On May 10, 1916, each of the 25 women on the board was instructed to invite 10 people to a Silver Tea to be held at the home of a member of the board. The board raised $32.80.
Though by modern standards a $33 profit is hardly something to brag about, the Silver Tea quickly became the board's most popular—and successful—event. In the following years, the tea grew to also include an apron sale.
It was a hit. Each apron was handmade, and the women began making 350–400 aprons a year—all of which fit the current fashion.
Each May, attendance at the tea and apron sale grew, and the Woman's Board soon found itself able to give more back to the college. Gone were the days of simply maintaining Ferry Hall. Now, the Woman's Board was one of the largest sources of fundraising for Westminster.
Before long, the annual Silver Tea became a tradition for women of
all ages. "The tea has been so successful because it's become a
tradition for a lot of people: the more people who are aware of it, the
bigger it gets," says Randi Morgan, an associate
member of the board and former President Steve Morgan's niece. "Last
year, I had 15 women and girls in my family there. It's a fun
opportunity to get together as the girls for something different and
unique, and it happens to serve a good cause."
the 100 years since its inception, the Silver Tea has taken many
different forms but has always included delicious food and hot tea fit
for an English tea room.
In the 1970s, following
the women's movement away from traditional roles, the tea morphed from
an apron sale to what was affectionately called Grandma's Attic, a
boutique and rummage sale—with a spot of tea, of course. One year, the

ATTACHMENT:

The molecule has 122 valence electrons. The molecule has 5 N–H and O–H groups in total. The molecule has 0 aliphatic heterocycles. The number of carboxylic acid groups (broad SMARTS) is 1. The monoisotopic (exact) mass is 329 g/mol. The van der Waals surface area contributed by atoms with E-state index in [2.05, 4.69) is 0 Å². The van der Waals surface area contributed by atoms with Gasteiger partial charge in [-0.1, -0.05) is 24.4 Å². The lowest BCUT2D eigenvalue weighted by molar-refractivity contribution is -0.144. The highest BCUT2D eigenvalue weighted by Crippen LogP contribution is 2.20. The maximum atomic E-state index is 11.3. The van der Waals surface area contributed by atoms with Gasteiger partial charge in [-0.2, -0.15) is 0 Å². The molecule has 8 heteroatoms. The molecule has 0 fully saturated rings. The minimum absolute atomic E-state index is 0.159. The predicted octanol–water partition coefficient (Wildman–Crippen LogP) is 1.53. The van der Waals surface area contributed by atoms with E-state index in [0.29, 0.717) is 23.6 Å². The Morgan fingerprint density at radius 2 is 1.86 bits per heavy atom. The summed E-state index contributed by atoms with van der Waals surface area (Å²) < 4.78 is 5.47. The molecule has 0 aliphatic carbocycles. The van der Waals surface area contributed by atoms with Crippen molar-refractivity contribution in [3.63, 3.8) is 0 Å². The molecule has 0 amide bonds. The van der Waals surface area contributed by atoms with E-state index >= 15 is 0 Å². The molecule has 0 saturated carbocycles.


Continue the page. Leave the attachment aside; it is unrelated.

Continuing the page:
board even hosted
a booth, cleverly entitled Plant Parenthood, where attendees could
browse indoor and outdoor plants ready for adoption.
1979 clipping of a Salt Lake Tribune article in the college archives
describes the draw of Grandma's Attic: "Grandma's Attic traditionally
had been a place for 'can't bear to part with and someone in the family
might want it' items," the article states.
"It can be a place to spend fascinating hours looking at and examining
By the 1980s, Grandma's Attic at the
tea was drawing hundreds of attendees and raising over $10,000 each
year. Its success only continued to grow, even as the college was in the
midst of a financial crisis.
In the 1990s, the
tea changed its theme again: going global. Organized by Noreen
Rouillard, a long-standing member of the board, the women held a World
Bazaar and Tea that featured handcrafted gifts from around the world.
The sale of the gifts supported
the work of the Woman's Board and artisans in refugee camps and
The event brings together
women of all ages who look forward to the Silver Tea every year. "My
favorite memory is the year I took my grandmother [President Morgan's
mother] to the tea, just us two," Randi Morgan says. "She loved it. I
took my niece to
the last one—she had just turned three. She got on tea-party steroids.
She was excited to wear her hat and bring her purse and lipstick and
get all dressed up to go to a tea party."
its form has changed with the times, the purpose behind the Silver Tea
has remained constant: to help the students of Westminster.
Read more about the history of the Silver Tea and The Woman's Board in the Westminster Review